Is the bio-economy for Northwestern Ontario?

Have you grown plants from slips, used “eyes” to grow potatoes, or cuttings to plant trees?
If so, you were cloning.
Cloning is making a copy of an original. Genetic engineering is different. It’s transferring genes to make a new original.
Here’s why both are important to you and me.
Cloning and genetic engineering are at the core of a revolution in the production of food, drugs and replacement organs. Here are examples:
oOn a farm in Kelowna, B.C., extraordinary canola seeds have been harvested. They provide hirudin, a blood thinner.
Maurice Maloney, Calgary microbiologist, put blood-thinning genes from leech saliva into canola. Using dairy farming instead of factory methods, he extracted the blood thinner from the canola oil.
Hirudin is cheaper, less polluting and can be widely grown.
oGenzyme Transgenics Corp. is using cloning to produce animal organs that can be used in human transplants.
oGenzyme’s genetically-altered cows will produce milk with drugs for treating human diseases.
oThe U.S. Department of Agriculture is developing gene transfers to get low-fat, disease-resistant animals.
oIn South Asia, 10 million hectares of farmland are flood-prone. Filipinos are fitting genes from a low-yield floating rice species into farmer’s high-yield plants.
oIn Tibet, an Antarctic fish’s anti-freeze producing gene has been inserted into beet plants. Now beets grow at minus-six C.
oIndonesian scientists use genetics and robotic nurseries to produce trees that are straighter, taller, stronger, and take 50 percent of the time to mature.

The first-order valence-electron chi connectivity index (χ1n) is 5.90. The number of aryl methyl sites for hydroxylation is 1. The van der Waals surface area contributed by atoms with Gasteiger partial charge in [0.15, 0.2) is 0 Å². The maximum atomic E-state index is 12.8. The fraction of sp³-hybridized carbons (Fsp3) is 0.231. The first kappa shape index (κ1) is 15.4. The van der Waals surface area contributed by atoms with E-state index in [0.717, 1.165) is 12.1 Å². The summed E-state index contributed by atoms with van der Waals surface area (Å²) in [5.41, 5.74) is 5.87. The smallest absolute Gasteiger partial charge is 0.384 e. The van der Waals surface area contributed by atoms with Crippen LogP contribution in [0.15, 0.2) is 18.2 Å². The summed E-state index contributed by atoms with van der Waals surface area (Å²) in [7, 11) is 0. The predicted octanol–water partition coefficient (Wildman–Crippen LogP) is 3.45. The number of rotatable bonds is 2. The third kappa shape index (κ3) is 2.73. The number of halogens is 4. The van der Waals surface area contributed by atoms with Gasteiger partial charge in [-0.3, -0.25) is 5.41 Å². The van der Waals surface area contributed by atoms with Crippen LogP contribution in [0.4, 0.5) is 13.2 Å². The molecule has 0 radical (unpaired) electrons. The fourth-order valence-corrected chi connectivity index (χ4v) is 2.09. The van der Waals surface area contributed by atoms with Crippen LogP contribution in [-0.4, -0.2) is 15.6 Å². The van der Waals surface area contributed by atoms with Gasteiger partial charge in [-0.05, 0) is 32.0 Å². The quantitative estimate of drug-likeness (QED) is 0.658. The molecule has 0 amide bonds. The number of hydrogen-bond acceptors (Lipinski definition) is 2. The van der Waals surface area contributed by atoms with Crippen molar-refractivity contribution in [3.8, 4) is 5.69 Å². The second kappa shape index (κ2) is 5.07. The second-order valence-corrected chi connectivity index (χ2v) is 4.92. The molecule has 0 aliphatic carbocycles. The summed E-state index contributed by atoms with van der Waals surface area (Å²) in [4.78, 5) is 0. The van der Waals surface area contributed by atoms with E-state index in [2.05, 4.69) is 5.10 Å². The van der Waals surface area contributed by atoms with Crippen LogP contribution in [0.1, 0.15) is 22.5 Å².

China has 23 percent of the world’s population but just seven percent of the food-producing land. In the last 10 years, Chinese biotechnologists have field-tested 13 crops of high-quality, high-yield potatoes, tomatoes, rice, maize, wheat, peanuts, sweet peppers, canola and cotton.
Next year they will be in the market. And by 2010, more than 50 percent of China’s crops will be genetically engineered.
China can’t afford North America’s high-cost, factory-produced medicines so it has targeted low-cost, high-quality bio-medicines. Already it produces 44 genetically engineered remedies.
Imagine what would happen in Northwestern Ontario if:
oElite trees in our commercial forests were genetically engineered to grow taller, stronger, straighter, disease-resistant in half the time.
Shortage of fibre? Nope. Arguments about parks? Nope.
oDairy farms became suppliers of nutritious milk customized with different drugs. Diabetics might drink their insulin with their morning cereal.
oPonds and lakes were seeded with fish that grew at 10 times the current rate.
oThe Thunder Bay Regional Hospital used a farm to grow organ replacements and medicines.
oMunicipal sewage, oil spills, and other wastes were converted to biodegradable plastics that have commercial value.
But don’t break out the champagne just yet. For instance, the animal organ may carry a virus that would cross the human/animal barrier.
Or an animal virus may combine with a human virus to produce a new disease. Allergies may spread faster.
There also may be unforeseen nutritional losses in genetically altered foods.
Aside from the perils, all this raises a big question for you and me: will our children be also-rans in the emerging bio-economy?
As far as I know, relatively little is happening in Canada’s public and private sector to position us well in the bio-economy. If you know anything different, please let me know at 1-807-929-1106 (fax) or cmcintos@atikokan.lakeheadu.ca.
Incidentally, if you want to learn more about the world of cloning and genetics, look at http://www.gene.com or www.infigen.com.

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